My adventures in the Law – Episode II

(The revenge of the grammarian)

I read this by Grammar Grouch, Ji’in.

I would just like to say:-

I am a Lawyer. We Lawyers are Big (not always literally, but some of the more affluent ones certainly are) and Very Important. We may do with grammar what we will.

To one of Ji’in’s commenter’s gripe with “irregardless”: We like irregardless. We think adding the redundant “ir” makes us appear more Important and indicate that we know Big Words. We also like double negatives. We do not wish for our meaning to be clear, we prefer to mask our true meaning so that we may charge You more.

English is not my mother or father tongue. It is my second language. I learned English in classes segregated from the kids who spoke English at home / as a first language. My learning of English involved grammar lessons, and I rather liked them. I took to grammar, like I took to English. (Quickly, with joy and some perplexity). When I was older and could choose what I studied, I chose to study a Dead Language which was also much taken with grammar. I had so much fun in my Latin classes – not only because the class was small, we also brought food and drink, and giggled about Gladiator. You want to know about the subjunctive mood? If I told you, it would unecessarily elongate my post.

I like pedants who get all upset when people have misused grammar and punctuation. Pedants tend to use language exceptionally well – because they understand the rules. I am one of those pedants (I make no claims to whether I use language well) – but I also make mistakes. I still have difficulty with certain things – plurals and plural tenses I find confusing and jumble up when I speak and write. And, when I am writing blog posts and comments, I cannot proof-read very well. There is something about text on screen that seems to mask your mistakes. Sometimes I leave sentences incomplete, without a verb, without a final clause. It’s a communication disaster!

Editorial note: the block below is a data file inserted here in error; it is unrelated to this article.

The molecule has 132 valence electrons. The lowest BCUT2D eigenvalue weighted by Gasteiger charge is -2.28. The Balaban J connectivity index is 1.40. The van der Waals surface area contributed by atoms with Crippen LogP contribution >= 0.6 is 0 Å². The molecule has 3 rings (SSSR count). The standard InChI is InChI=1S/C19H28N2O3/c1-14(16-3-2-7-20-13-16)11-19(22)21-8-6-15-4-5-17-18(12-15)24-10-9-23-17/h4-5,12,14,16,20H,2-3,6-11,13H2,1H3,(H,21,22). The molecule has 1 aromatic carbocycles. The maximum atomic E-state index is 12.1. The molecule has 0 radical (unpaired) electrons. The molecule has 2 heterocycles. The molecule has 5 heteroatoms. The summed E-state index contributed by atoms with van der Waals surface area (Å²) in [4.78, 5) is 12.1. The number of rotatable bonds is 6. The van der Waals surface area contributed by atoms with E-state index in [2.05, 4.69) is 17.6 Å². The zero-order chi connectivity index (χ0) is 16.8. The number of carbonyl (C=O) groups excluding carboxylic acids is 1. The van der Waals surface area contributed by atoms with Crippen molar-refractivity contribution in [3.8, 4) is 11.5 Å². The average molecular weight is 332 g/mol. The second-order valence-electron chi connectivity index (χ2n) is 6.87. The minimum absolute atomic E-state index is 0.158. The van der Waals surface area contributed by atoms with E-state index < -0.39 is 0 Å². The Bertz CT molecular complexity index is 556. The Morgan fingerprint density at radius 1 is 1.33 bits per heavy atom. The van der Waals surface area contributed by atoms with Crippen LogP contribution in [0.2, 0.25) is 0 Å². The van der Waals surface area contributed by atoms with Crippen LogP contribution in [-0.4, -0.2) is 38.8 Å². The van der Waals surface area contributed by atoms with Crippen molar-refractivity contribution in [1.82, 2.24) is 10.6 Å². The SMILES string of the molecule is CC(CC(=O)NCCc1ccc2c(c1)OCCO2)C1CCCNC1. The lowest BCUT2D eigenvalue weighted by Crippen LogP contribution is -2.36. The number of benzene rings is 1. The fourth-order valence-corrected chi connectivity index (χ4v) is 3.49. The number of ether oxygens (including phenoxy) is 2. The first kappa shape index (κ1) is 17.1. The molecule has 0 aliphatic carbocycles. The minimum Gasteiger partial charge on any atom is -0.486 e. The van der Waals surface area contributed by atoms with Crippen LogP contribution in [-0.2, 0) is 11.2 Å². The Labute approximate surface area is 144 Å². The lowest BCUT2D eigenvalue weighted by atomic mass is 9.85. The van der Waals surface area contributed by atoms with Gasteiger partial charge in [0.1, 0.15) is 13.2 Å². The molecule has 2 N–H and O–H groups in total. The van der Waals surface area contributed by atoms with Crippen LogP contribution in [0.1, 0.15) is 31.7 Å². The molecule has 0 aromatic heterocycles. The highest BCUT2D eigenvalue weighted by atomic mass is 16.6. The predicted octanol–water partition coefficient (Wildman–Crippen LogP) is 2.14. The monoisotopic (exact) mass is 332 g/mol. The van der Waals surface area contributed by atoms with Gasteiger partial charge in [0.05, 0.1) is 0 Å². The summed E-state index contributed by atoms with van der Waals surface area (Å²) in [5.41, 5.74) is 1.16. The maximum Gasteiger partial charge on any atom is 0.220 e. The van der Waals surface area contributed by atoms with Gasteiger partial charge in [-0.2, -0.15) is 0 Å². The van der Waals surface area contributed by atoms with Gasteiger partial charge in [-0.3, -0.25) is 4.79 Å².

When I started working as a lawyer, and even as a law student, the way law uses – and occassionally mangles – language alternately amused and angered me. I find amusing the desire for random capitalisation in the Law. Defined Words are Capitalised. Whenever I write letters and forget (oops, I was taught grammar, after all) to capitalise Important Words, my letters are invariably returned to me with pencil marks and circles before being signed by A Partner of the Firm. These little things do not worry me – they do not mask meaning – and a little self-aggrandisement does not really hurt anyone.

But sometimes, a misplaced or non-existent comma is the line between clarity and confusion. It’s what we litigate about – using the rules of English more precisely might mean that we actually litigate the crux of a matter. Or it might not, because we are also petty.

What aggravates me is the misuse of verbs and nouns. Too frequently I see effect and affect interchanged. One affects an effect. One cannot effect an affect. There can be a very limited use of effect as a verb. Just be careful!

Grammar and punctuation exist for the clarity of communication. People who hide behind the argument that “language changes” do not realise that, although language can and should develop, it should develop in a way that continues to be comprehensible – not incomprehensible. Language is wonderful – all languages. It’s great to be able to get an idea across to You and for you to understand Me. Just don’t confuse me with dangling clauses, nouns where verbs should be and commas and apostrophes where they don’t belong. I won’t despise you but I will frown while reading – and you don’t want to give me wrinkles, do you?

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5 Comments

  1. Oooh, Oanh, you are SO getting in trouble for those first two paragraphs! ^_^

    Ah, but you redeemed yourself with the rest of your post. Lucky you!

    Reply

  2. ah yes, Ji-in, I was much tempted to stir trouble and raise ire in your comments but decided to do it here, in the safety of my own blog ๐Ÿ™‚

    Reply

  3. Comma’s have always been a problem for me. It’s amazing how one misplaced comma can completely change the meaning of a sentence.

    Unfortunately, Microsoft Word isn’t much help in that department. I can’t believe I’m 36 years old and still have to google around for proper use of commas. I paid such close attention to my teachers in school, really I did.

    Reply

  4. Apostrophes will also get you ๐Ÿ™‚ It’s a pity one can’t edit one’s comments – then we could all erase our little gaffes.

    Reply

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